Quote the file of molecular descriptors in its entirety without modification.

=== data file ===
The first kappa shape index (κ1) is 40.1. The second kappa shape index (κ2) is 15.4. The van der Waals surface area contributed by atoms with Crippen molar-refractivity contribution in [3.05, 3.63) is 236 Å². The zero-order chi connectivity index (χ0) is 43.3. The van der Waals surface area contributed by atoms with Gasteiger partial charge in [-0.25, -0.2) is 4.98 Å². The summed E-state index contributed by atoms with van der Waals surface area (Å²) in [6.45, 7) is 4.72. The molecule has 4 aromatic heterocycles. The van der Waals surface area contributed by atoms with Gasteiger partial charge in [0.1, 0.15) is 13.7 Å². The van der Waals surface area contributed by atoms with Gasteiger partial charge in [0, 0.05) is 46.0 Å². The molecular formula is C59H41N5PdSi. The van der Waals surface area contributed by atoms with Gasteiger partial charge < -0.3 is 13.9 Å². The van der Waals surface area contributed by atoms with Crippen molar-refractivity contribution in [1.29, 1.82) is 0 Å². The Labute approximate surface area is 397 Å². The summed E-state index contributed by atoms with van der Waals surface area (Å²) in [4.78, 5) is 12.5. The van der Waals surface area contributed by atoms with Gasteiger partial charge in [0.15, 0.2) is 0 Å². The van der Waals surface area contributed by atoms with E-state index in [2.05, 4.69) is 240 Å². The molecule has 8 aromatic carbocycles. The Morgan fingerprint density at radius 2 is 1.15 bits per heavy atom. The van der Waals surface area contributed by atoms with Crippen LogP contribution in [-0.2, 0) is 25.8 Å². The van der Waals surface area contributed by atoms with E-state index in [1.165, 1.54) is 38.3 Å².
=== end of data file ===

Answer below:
The first kappa shape index (κ1) is 40.1. The second kappa shape index (κ2) is 15.4. The van der Waals surface area contributed by atoms with Crippen molar-refractivity contribution in [3.05, 3.63) is 236 Å². The zero-order chi connectivity index (χ0) is 43.3. The van der Waals surface area contributed by atoms with Gasteiger partial charge in [-0.25, -0.2) is 4.98 Å². The summed E-state index contributed by atoms with van der Waals surface area (Å²) in [6.45, 7) is 4.72. The molecule has 4 aromatic heterocycles. The van der Waals surface area contributed by atoms with Gasteiger partial charge in [0.1, 0.15) is 13.7 Å². The van der Waals surface area contributed by atoms with Gasteiger partial charge in [0, 0.05) is 46.0 Å². The molecular formula is C59H41N5PdSi. The van der Waals surface area contributed by atoms with Gasteiger partial charge < -0.3 is 13.9 Å². The van der Waals surface area contributed by atoms with Crippen molar-refractivity contribution in [1.29, 1.82) is 0 Å². The Labute approximate surface area is 397 Å². The summed E-state index contributed by atoms with van der Waals surface area (Å²) in [4.78, 5) is 12.5. The van der Waals surface area contributed by atoms with Gasteiger partial charge in [0.15, 0.2) is 0 Å². The van der Waals surface area contributed by atoms with E-state index in [2.05, 4.69) is 240 Å². The molecule has 8 aromatic carbocycles. The Morgan fingerprint density at radius 2 is 1.15 bits per heavy atom. The van der Waals surface area contributed by atoms with Crippen LogP contribution in [-0.2, 0) is 25.8 Å². The van der Waals surface area contributed by atoms with E-state index in [1.165, 1.54) is 38.3 Å².